Published online by Cambridge University Press: 24 September 2020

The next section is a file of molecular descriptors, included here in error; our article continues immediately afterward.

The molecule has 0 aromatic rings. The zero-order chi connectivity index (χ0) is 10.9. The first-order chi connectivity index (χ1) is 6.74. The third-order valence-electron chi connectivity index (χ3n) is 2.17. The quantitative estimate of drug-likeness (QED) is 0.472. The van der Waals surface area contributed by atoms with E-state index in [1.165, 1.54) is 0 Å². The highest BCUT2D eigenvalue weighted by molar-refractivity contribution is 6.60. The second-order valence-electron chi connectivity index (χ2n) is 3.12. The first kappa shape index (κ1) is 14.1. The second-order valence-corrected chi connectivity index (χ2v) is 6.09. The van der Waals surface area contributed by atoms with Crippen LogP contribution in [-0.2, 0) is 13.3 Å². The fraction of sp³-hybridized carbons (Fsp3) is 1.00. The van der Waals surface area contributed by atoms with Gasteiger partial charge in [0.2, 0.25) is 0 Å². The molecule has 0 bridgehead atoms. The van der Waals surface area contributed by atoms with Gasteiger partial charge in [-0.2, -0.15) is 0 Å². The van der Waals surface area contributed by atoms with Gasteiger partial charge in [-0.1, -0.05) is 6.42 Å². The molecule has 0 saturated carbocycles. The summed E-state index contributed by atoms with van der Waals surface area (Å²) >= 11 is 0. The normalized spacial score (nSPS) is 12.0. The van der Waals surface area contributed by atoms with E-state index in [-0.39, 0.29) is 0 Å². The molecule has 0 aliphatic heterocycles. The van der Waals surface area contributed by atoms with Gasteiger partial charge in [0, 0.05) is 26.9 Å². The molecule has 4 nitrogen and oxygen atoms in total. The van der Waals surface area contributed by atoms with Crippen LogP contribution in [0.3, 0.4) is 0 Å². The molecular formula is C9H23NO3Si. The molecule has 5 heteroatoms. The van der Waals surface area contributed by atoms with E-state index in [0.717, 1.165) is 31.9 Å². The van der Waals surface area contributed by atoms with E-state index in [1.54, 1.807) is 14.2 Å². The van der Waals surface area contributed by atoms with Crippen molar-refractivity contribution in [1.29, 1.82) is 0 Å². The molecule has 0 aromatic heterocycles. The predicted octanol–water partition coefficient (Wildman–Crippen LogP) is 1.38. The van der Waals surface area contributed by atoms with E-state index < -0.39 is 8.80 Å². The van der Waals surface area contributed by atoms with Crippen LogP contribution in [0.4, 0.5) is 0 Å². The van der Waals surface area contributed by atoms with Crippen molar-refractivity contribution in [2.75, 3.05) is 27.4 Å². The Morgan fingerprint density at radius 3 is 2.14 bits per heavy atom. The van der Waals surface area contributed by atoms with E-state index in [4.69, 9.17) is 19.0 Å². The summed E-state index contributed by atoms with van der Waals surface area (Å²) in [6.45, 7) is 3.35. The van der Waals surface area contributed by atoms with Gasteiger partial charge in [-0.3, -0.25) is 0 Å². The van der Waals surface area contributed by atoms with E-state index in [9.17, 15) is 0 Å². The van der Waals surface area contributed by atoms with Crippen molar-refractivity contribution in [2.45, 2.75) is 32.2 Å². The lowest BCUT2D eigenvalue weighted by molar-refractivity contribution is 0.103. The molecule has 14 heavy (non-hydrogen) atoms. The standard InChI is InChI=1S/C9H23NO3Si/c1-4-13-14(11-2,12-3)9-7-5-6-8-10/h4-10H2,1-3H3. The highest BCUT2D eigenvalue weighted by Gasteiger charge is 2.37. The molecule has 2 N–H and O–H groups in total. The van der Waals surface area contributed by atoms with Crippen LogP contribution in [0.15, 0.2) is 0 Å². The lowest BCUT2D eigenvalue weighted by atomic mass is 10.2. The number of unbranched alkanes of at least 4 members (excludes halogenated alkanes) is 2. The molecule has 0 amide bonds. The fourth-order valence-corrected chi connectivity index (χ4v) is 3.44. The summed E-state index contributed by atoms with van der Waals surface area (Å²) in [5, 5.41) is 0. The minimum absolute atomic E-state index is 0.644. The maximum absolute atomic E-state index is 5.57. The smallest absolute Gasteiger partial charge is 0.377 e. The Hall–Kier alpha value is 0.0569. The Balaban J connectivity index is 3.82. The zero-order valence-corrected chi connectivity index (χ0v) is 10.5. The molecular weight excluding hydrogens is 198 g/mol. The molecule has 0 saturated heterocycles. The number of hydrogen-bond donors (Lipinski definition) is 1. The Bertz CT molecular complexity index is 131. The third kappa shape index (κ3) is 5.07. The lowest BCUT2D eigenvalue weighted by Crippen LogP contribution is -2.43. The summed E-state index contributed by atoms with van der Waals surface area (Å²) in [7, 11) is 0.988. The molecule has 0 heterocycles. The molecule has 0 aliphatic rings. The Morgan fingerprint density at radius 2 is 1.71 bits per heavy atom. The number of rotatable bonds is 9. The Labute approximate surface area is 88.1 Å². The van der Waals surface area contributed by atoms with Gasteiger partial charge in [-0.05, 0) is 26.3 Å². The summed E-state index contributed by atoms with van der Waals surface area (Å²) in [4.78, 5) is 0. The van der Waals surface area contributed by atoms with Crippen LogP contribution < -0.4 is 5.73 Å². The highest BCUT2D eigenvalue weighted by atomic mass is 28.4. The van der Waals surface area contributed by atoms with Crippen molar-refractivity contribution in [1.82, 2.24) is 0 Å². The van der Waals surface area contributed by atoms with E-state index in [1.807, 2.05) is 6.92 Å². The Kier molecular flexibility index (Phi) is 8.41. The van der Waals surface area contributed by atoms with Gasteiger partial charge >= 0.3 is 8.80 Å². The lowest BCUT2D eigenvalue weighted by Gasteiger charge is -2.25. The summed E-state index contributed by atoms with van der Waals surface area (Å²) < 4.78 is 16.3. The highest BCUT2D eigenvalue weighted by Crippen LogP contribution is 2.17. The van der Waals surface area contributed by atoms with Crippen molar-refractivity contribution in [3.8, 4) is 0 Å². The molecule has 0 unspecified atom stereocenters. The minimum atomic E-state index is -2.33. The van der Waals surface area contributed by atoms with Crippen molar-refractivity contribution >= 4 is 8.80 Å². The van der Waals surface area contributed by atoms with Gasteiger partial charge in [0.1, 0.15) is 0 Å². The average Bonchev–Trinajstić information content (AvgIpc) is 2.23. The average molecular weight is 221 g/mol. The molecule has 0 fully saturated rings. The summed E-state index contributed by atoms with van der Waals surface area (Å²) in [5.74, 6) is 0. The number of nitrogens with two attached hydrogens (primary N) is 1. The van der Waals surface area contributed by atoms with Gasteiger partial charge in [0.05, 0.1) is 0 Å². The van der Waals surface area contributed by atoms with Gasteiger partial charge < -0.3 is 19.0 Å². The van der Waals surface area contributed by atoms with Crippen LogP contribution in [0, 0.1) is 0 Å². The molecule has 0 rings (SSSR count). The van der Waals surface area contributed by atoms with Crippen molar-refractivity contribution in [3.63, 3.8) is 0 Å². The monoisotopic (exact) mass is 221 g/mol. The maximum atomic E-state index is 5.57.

Here, I consider other factors than distance from a star that may affect a planet’s habitability. These include its atmosphere, its magnetic field, and whether it has any moons. However, I emphasize that it is important not to draw up a list of all the Earth’s specific features, for example its unusually large Moon (which helps to stabilize its axial tilt) and make the assumption that all of these are necessary for another planet to support life. Making such an assumption leads to the Rare Earth hypothesis, which I regard as flawed. For life to originate on a planet, there must be places where conditions favour the biochemical evolution that leads to proto-cells and hence to life. For life to continue and diversify, there must be places where organisms can survive. Even if conditions are normally benign, all planets are subject to occasional major threats, such as impacts and glaciations. I examine the mass extinctions on our own planet, some of which were caused by asteroids impacting our surface. Finally, I examine a problem that Earth is not subject to – tidal locking. This may be a major problem for planets in the habitable zones of red dwarfs.